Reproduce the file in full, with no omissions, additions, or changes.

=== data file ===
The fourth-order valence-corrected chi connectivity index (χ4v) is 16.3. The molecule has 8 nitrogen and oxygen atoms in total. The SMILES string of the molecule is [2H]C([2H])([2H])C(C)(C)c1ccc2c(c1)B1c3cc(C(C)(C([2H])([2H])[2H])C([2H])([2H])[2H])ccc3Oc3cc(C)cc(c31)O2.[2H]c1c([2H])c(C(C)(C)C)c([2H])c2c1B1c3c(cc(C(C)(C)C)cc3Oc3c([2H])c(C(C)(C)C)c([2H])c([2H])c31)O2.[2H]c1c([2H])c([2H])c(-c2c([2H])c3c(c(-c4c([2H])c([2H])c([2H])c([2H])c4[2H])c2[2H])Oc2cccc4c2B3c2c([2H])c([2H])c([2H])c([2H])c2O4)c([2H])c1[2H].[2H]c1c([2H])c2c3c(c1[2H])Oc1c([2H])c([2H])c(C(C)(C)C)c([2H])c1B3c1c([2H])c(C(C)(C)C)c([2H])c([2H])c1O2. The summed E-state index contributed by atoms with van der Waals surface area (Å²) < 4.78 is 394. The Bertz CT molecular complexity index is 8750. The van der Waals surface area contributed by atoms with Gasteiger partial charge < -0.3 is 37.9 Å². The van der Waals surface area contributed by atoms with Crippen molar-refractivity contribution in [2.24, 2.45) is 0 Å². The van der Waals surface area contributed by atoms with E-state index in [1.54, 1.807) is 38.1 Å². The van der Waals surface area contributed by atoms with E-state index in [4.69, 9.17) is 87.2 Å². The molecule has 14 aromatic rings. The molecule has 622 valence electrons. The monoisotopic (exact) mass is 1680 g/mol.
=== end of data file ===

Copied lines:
The fourth-order valence-corrected chi connectivity index (χ4v) is 16.3. The molecule has 8 nitrogen and oxygen atoms in total. The SMILES string of the molecule is [2H]C([2H])([2H])C(C)(C)c1ccc2c(c1)B1c3cc(C(C)(C([2H])([2H])[2H])C([2H])([2H])[2H])ccc3Oc3cc(C)cc(c31)O2.[2H]c1c([2H])c(C(C)(C)C)c([2H])c2c1B1c3c(cc(C(C)(C)C)cc3Oc3c([2H])c(C(C)(C)C)c([2H])c([2H])c31)O2.[2H]c1c([2H])c([2H])c(-c2c([2H])c3c(c(-c4c([2H])c([2H])c([2H])c([2H])c4[2H])c2[2H])Oc2cccc4c2B3c2c([2H])c([2H])c([2H])c([2H])c2O4)c([2H])c1[2H].[2H]c1c([2H])c2c3c(c1[2H])Oc1c([2H])c([2H])c(C(C)(C)C)c([2H])c1B3c1c([2H])c(C(C)(C)C)c([2H])c([2H])c1O2. The summed E-state index contributed by atoms with van der Waals surface area (Å²) < 4.78 is 394. The Bertz CT molecular complexity index is 8750. The van der Waals surface area contributed by atoms with Gasteiger partial charge < -0.3 is 37.9 Å². The van der Waals surface area contributed by atoms with Crippen molar-refractivity contribution in [2.24, 2.45) is 0 Å². The van der Waals surface area contributed by atoms with E-state index in [1.54, 1.807) is 38.1 Å². The van der Waals surface area contributed by atoms with E-state index in [4.69, 9.17) is 87.2 Å². The molecule has 14 aromatic rings. The molecule has 622 valence electrons. The monoisotopic (exact) mass is 1680 g/mol.